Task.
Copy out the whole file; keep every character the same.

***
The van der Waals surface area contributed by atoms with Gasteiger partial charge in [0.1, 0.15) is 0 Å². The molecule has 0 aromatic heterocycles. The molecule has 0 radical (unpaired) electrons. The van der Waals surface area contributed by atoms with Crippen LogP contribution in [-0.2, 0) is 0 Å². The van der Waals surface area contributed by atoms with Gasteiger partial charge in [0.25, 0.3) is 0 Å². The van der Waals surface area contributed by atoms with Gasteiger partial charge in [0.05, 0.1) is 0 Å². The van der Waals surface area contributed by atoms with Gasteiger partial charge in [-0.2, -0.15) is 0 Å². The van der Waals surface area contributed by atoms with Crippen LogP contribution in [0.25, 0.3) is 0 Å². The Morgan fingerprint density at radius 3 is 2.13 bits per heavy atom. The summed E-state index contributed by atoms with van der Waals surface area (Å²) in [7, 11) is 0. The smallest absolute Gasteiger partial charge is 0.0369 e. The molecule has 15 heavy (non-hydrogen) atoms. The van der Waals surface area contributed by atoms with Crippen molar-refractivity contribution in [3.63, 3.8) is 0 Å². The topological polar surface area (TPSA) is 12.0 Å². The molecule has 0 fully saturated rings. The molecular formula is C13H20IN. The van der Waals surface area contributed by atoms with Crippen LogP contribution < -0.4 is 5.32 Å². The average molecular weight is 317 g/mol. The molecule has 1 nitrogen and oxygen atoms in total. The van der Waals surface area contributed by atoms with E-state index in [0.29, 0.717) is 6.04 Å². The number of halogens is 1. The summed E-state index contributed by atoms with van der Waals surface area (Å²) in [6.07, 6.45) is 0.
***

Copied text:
The van der Waals surface area contributed by atoms with Gasteiger partial charge in [0.1, 0.15) is 0 Å². The molecule has 0 aromatic heterocycles. The molecule has 0 radical (unpaired) electrons. The van der Waals surface area contributed by atoms with Crippen LogP contribution in [-0.2, 0) is 0 Å². The van der Waals surface area contributed by atoms with Gasteiger partial charge in [0.25, 0.3) is 0 Å². The van der Waals surface area contributed by atoms with Gasteiger partial charge in [0.05, 0.1) is 0 Å². The van der Waals surface area contributed by atoms with Gasteiger partial charge in [-0.2, -0.15) is 0 Å². The van der Waals surface area contributed by atoms with Crippen LogP contribution in [0.25, 0.3) is 0 Å². The Morgan fingerprint density at radius 3 is 2.13 bits per heavy atom. The summed E-state index contributed by atoms with van der Waals surface area (Å²) in [7, 11) is 0. The smallest absolute Gasteiger partial charge is 0.0369 e. The molecule has 15 heavy (non-hydrogen) atoms. The van der Waals surface area contributed by atoms with Crippen molar-refractivity contribution in [3.63, 3.8) is 0 Å². The topological polar surface area (TPSA) is 12.0 Å². The molecule has 0 fully saturated rings. The molecular formula is C13H20IN. The van der Waals surface area contributed by atoms with Crippen LogP contribution < -0.4 is 5.32 Å². The average molecular weight is 317 g/mol. The molecule has 1 nitrogen and oxygen atoms in total. The van der Waals surface area contributed by atoms with E-state index in [0.29, 0.717) is 6.04 Å². The number of halogens is 1. The summed E-state index contributed by atoms with van der Waals surface area (Å²) in [6.07, 6.45) is 0.